S. cerevisiae contains two genes that encode phosphatidylinositol phosphate kinases (PIPkins): FAB1, and MSS4, which enodes a phosphatidylinositol-4-phosphate 5-kinase (12, 3). Fab1p orthologs have been identified in S. pombe (13), mouse (14), C. elegans (15), and humans (16), among others. Mutations in the human ortholog PIP5K3 are associated with Francois-Neetens fleck corneal dystrophy (CFD), a rare corneal disorder characterized by numerous small white flecks scattered throughout the layers of the stroma (17). Collectively, the Fab1p orthologs have 4 domains in common: the FYVE domain, which has been shown to bind the substrate Ptdins3P (18), the TCP-1/chaperonin-like domain, which appears to be required for catalytic activity, a cysteine-rich domain, the role of which is uncertain, and a PIPkin domain, which is responsible for catalytic activity (reviewed in 19).

About Phosphatidylinositol Phosphate Biosynthesis

The phosphorylated products of phosphatidylinositol (PtdIns, PI), collectively referred to as phosphoinositides or phosphatidylinositol phosphates (PtdInsPs, PIPs), are membrane-bound lipids that function as structural components of membranes, as well as regulators of many cellular processes in eukaryotes, including vesicle-mediated membrane trafficking, cell wall integrity, and actin cytoskeleton organization (reviewed in 20 and 21). PtdInsPs are also precursors of the water-soluble inositol phosphates (IPs), an important class of intracellular signaling molecules (reviewed in 22, 23 and 24).

The inositol ring of the membrane phospholipids and the water-soluble IPs are readily phosphorylated and dephosphorylated at a number of positions making them well suited as key regulators. PtdIns can be phosphorylated at one or a combination of positions (3', 4', or 5') on the inositol headgroup, generating a set of unique stereoisomers that have specific biological functions (reviewed in 20). These stereoisomers have been shown to be restricted to certain membranes (reviewed in 20). Phosphatidylinositol 4-phosphate (PtdIns4P) is the major PtdInsP species of the Golgi apparatus, where it plays a role in the vesicular trafficking of secretory proteins from the Golgi to the plasma membrane (reviewed in 20). Phosphatidylinositol 4,5-bisphosphate (PtdIns[4,5]P2) is the major species found at the plasma membrane and is involved in the regulation of actin cytoskeleton organization, as well as cell wall integrity, and heat shock response pathways (reviewed in 20). Phosphatidylinositol 3-phosphate (PtdIns3P) is found predominantly at endosomal membranes and in multivesicular bodies (MVB), where it plays a role in endosomal and vacuolar membrane trafficking. Phosphatidylinositol 3,5-bisphosphate (PtdIns[3,5]P2) is found on vacuolar membranes where it plays an important role in the MVB sorting pathway (reviewed in 20).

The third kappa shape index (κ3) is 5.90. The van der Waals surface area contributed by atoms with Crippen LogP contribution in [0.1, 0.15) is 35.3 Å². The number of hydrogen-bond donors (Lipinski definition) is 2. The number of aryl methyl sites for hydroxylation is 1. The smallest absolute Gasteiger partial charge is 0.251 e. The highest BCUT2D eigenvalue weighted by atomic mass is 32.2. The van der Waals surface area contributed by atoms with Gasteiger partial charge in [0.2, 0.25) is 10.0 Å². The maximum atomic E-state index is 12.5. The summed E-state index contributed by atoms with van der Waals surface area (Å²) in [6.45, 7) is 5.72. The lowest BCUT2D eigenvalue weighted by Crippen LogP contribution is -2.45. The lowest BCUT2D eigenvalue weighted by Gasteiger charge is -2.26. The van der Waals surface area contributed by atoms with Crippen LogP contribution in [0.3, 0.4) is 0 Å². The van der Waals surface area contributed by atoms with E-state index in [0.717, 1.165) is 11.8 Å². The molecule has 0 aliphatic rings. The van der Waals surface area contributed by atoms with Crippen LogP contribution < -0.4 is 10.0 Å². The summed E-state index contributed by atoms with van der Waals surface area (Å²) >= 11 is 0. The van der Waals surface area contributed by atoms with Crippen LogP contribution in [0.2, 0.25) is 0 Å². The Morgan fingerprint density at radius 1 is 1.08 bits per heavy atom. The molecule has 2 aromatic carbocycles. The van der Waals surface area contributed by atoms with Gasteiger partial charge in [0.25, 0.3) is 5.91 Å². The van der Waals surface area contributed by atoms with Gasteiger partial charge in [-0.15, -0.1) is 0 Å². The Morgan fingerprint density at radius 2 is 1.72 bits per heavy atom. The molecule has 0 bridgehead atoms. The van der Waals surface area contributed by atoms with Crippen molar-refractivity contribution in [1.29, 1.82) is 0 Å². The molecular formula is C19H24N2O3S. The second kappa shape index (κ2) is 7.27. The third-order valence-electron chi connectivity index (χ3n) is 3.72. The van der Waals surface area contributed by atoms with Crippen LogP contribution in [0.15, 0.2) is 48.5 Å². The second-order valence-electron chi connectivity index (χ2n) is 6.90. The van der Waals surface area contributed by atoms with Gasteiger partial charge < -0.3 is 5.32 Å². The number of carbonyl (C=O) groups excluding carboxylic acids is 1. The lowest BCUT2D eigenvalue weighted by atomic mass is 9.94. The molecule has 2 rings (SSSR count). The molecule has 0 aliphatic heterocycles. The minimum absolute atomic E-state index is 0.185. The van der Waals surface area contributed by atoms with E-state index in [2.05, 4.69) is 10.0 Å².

Phosphorylation and dephosphorylation of the inositol headgroups of PtdInsPs at specific membrane locations signals the recruitment of certain proteins essential for vesicular transport (21, and reviewed in 20). PtdInsPs recruit proteins that contain PtdInsP-specific binding domains, such as the well-studied pleckstrin homology (PH) domain that recognizes the phosphorylation pattern of specific PtdInsP inositol headgroups (reviewed in 20).

A number of kinases and phosphatases are involved in the generation and interconversions of PtdInsPs, the majority of which have been well conserved during evolution (reviewed in 20). The PtdInsP kinases, in contrast to the lipid phosphatases, have a higher degree of specificity. While each kinase appears to phosphorylate only one substrate, many of the lipid phosphatases can dephosphorylate a number of substrates.